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REO Properties: Are lenders exempt when it comes to disclosure?

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By Peg Ritenour, OAR Vice President of Legal Services/Administration

Although the number of “REO” properties on the market has decreased, REALTORS continue to be involved in the sale of many bank owned properties. Below are some of the questions the OAR Legal Hotline has received about how various disclosure forms apply to these transactions and what to do if the lender won’t sign them…

Q: Does a lender selling its own property have to complete an Ohio Residential Property Disclosure form?

A: Under Ohio law the only time a lender is exempt from providing a Residential Property Disclosure form is if the lender acquired title to the property by accepting a deed in lieu of foreclosure. In that instance the lender would not be required to provide a Residential Property Disclosure form when it later lists and sells the property. However, when a property is sold at a sheriff’s auction, the successful bidder is required to provide a form upon later resale of the property. This is true whether the successful bidder is the lender or someone else.

Q: What if the lender is required to provide the form to the buyer but the lender refuses or says they are exempt? What should the REALTOR do?

A: In most cases the lender does not want to provide the disclosure form to the purchaser because of its limited knowledge regarding the condition of the property and it is selling it “as is.” The listing broker should explain that if the lender acquired title through a sheriff’s sale, under Ohio law it is required to provide the form to the purchaser even if it is selling the property “as is” and if the lender doesn’t do so prior to contract, the purchaser will have the right to rescind that purchase contract. This rescission right can be exercised for 30 days after the contract was signed or closing, whichever occurs first. Of course the lender should be referred to its own legal counsel and the REALTOR should document in his file any refusal by the lender to provide the form.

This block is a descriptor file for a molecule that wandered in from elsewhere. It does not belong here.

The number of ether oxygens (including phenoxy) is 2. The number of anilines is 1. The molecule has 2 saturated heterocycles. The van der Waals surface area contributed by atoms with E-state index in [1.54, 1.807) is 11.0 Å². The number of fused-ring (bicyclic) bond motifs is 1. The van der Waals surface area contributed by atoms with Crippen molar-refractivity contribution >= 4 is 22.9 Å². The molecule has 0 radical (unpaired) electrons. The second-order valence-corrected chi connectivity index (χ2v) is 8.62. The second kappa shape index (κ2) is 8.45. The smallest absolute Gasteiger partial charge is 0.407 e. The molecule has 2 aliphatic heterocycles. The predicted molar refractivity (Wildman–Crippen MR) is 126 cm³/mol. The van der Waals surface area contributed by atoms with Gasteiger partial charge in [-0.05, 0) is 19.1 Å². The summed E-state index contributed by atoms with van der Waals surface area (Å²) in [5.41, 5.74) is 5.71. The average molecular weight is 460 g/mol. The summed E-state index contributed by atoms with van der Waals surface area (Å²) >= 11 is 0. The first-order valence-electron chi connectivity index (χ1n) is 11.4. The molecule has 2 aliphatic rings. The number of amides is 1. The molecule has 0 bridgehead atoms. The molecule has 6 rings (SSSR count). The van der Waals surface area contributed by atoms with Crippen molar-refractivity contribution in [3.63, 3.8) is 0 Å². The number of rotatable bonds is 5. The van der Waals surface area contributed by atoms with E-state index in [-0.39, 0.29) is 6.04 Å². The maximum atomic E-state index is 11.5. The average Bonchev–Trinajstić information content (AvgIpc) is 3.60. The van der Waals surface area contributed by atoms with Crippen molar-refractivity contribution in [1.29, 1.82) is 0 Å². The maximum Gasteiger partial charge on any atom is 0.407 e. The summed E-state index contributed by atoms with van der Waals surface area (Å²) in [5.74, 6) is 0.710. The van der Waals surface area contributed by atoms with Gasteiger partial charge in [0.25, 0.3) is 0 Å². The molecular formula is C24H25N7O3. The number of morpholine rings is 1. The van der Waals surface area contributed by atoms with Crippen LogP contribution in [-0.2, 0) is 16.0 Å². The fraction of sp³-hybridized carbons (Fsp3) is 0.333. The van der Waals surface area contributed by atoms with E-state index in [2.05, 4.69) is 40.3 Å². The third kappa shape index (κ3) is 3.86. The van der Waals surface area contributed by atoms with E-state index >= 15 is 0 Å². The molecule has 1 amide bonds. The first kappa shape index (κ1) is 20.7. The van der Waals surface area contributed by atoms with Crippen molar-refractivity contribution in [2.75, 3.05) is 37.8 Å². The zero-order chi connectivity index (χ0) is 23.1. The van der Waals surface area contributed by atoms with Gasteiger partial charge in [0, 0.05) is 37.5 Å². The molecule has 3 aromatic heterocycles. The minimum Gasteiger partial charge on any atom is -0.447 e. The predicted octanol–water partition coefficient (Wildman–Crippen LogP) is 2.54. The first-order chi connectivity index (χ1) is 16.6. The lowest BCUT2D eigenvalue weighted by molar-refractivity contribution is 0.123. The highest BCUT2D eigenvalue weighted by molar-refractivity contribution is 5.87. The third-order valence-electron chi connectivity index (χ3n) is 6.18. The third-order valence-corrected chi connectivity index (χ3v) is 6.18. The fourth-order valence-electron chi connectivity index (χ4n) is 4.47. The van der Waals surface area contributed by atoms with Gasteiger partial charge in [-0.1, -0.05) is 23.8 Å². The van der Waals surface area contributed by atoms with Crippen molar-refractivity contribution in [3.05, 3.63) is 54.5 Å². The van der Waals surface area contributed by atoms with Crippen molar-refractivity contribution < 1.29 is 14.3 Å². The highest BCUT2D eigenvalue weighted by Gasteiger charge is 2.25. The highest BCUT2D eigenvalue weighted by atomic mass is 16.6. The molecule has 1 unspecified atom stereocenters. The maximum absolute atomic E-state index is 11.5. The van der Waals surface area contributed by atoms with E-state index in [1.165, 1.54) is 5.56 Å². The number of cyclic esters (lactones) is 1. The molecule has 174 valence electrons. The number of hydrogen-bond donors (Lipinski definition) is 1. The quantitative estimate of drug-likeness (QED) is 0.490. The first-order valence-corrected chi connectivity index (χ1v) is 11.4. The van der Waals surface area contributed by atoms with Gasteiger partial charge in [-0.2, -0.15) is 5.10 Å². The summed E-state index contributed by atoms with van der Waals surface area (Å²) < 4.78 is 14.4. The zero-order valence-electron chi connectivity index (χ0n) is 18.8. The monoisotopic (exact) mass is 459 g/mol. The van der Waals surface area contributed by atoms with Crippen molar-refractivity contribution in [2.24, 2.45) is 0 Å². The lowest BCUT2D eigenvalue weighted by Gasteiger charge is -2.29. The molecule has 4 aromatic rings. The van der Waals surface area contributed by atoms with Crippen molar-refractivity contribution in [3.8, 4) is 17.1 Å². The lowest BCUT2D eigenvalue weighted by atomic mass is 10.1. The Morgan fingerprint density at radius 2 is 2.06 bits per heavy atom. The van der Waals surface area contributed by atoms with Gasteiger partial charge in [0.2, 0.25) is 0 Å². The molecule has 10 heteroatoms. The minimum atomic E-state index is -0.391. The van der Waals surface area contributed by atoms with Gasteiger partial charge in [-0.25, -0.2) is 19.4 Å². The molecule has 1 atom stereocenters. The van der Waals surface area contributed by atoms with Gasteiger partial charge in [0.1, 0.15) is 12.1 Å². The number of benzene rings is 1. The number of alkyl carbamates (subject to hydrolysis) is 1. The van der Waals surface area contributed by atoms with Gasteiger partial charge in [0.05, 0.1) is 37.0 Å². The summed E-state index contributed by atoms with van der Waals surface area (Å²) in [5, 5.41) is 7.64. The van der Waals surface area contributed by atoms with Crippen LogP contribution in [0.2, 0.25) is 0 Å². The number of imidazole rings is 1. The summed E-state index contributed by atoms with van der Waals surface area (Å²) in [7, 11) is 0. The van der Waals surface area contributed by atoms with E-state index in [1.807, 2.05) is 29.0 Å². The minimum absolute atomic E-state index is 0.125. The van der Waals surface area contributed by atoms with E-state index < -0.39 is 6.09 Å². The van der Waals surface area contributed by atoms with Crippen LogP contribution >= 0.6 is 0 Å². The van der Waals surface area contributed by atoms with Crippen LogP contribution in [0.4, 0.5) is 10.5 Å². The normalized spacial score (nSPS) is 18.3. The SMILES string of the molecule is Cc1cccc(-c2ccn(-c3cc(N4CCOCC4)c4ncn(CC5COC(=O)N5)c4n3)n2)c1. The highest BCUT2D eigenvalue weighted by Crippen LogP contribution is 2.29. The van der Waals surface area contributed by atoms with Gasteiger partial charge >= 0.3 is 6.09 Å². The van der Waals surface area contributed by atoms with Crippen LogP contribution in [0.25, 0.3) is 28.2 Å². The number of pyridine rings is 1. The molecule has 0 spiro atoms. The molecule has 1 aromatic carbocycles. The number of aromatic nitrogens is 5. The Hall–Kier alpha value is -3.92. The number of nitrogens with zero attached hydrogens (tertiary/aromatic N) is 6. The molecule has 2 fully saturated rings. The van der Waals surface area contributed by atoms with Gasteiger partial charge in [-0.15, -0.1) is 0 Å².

Q: Can the lender provide their own form to the purchaser instead of using Ohio’s disclosure form?

A: In some instances a lender may have its own disclosure form that is different than the Ohio version. While the lender can provide their own disclosure form to the buyer if they wish, this will not satisfy Ohio law or eliminate the buyer’s rescission rights.

Q: What about the Lead-based Paint Disclosure? Are lenders required to provide that form to a buyer?

A: In the sale of residential property constructed prior to 1978, federal law requires that the seller provide the buyer with the Lead-based Paint Disclosure form and the EPA pamphlet. While these forms are not required at a foreclosure sale (i.e. the sheriff’s sale), anyone acquiring the property at that sale must provide them upon resale. There is no exemption for lenders selling property it owns. Thus, a lender who is selling pre-1978 property it purchased at sheriff sale is required to give the subsequent purchaser the mandatory Lead-based Paint form. If it refuses, the lender should be referred to its own attorney and this should be noted in your file.

Q: Lenders are notorious for not returning the Agency Disclosure form. Is it sufficient to just indicate in your records that the lender didn’t return the forms? What if you are a dual agent and the lender won’t sign the Agency Disclosure form?

A: If the lender does not return the listing broker’s “Consumer Guide to Agency Relationships” it is sufficient to note on the Consumer Guide that the lender did not return it. It is also recommended that you document your request that the lender sign it (i.e. e-mail asking for it).

As to the Agency Disclosure Statement, the same process should work as long as you document in your file that you have presented the Agency Disclosure Statement and keep e-mails asking for the lender to sign and return it. However if you are acting as a dual agent in the transaction, this process is not sufficient. That is because under Ohio law you must have the consent of both parties to act as a dual agent. If you cannot obtain the lender’s signature on the Agency Disclosure Statement, you cannot act as a dual agent. This will require you to terminate your representation with one of the two parties. Most likely that will be the buyer. Such a termination should be done in writing.

 

Legal articles provided in the OAR Daily Buzz are intended to provide broad, general information about the law and is not intended to be legal advice. Before applying this information to a specific legal problem, readers are urged to seek advice from an attorney. 

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